The communication network of birds is vast, complex, and delicate. Pressure to survive, evade predators, and find food has shaped our winged companions’ perceptive and communicative capacities over eons.
Even more amazing is that humans can easily tune into communication between birds. This practice is called Bird Language and it reveals the exciting drama in birds' everyday lives.
When Audubon board member Joe Ellis experienced bird language, he remarked, “Birds talk to one another. We can understand it. And it’s fun!
The basic practice of the ‘Bird Sit’, is akin to an outdoor bird meditation. Simply sit in a backyard or park and quietly watch the birds for 10-20 minutes. While we sit, we ask ourselves, "What are the birds doing right now?" and observe their behaviors and vocalizations. This practice reveals the bird's secret lives and how they are driven by predation, feeding, mating and nesting in the landscape.
We also realize that we can feel what is happening with the birds around us. Bird songs help us relax, their alarms cause tension, and their deadly silence prompts us to observe our surroundings more carefully. Humans evolved to be highly attuned to this language for survival and we still have that programming inside of us.
This simple yet potent practice quickly develops quiet mind, sensory awareness and deep connection to nature.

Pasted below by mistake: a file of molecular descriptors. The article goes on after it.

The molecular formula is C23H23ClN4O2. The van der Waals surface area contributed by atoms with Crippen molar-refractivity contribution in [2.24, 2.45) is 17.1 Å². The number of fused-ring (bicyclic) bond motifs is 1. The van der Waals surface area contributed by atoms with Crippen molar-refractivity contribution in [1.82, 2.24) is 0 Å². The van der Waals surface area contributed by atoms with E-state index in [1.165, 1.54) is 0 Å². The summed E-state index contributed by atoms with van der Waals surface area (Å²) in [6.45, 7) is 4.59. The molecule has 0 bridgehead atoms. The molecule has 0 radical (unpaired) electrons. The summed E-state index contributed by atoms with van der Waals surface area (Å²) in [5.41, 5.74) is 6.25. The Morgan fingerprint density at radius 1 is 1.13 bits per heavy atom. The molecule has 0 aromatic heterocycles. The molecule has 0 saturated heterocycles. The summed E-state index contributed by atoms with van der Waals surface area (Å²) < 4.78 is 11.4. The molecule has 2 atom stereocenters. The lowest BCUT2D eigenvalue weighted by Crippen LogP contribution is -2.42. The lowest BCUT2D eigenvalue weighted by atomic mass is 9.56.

Richard Louv, Audubon Medal Recipient and author of Last Child in the Woods, lauds bird language as one of the most advanced nature connection practices in the field. It will be featured in Louv’s upcoming book, Our Wild Calling.
Since the beginning of human history, indigeous people around the world have depended on the bird communication network for survival. As Popular Science reports, "For centuries, Native Americans have relied on so-called 'bird language' to learn the whereabouts of people and other animals that would otherwise remain invisible to the human eye."
Jon Young and Dan Gardoqui, authors of What the Robin Knows, teach bird language around the world. As a young boy, Young learned bird language from naturalist Tom Brown Jr. who was trained by an Apache elder. Young further refined the model through working with the San Bushmen in Botswana who live in the wilderness and are bird language experts. The Bushmen's motivation to know bird language is summed up in one word: Lions.
Bird language is accessible for all ages. It is a cornerstone program at Stretch the Imagination, a nature-based preschool in San Francisco. Founder Michelle Lawton says, "Listening for Bird Language hooks children with the first stories of the predators who terrorizes the songbird realm. They learn to feel the oppressive silence as the Cooper’s Hawk flies onto the landscape and all songbirds ditch for cover. Heightened awareness infiltrates the experience as they come to understand the panicked calls vs. the melodic song of a feeding sparrow."
Students report that tuning into the birds has given them an edge in all kinds of endeavors in their modern lives – including their perception of complex human interactions, expanded creativity and a heightened sense of interdependence.
To learn more about bird language,
- Bird Language Basics DVD
- Bird Language website
- What the Robin Knows book by Jon Young and Dan Gardoqui
- The Birder video featuring Dan Gardoqui, Science Editor of What the Robin Knows
Try your first bird sit and let us know how it goes!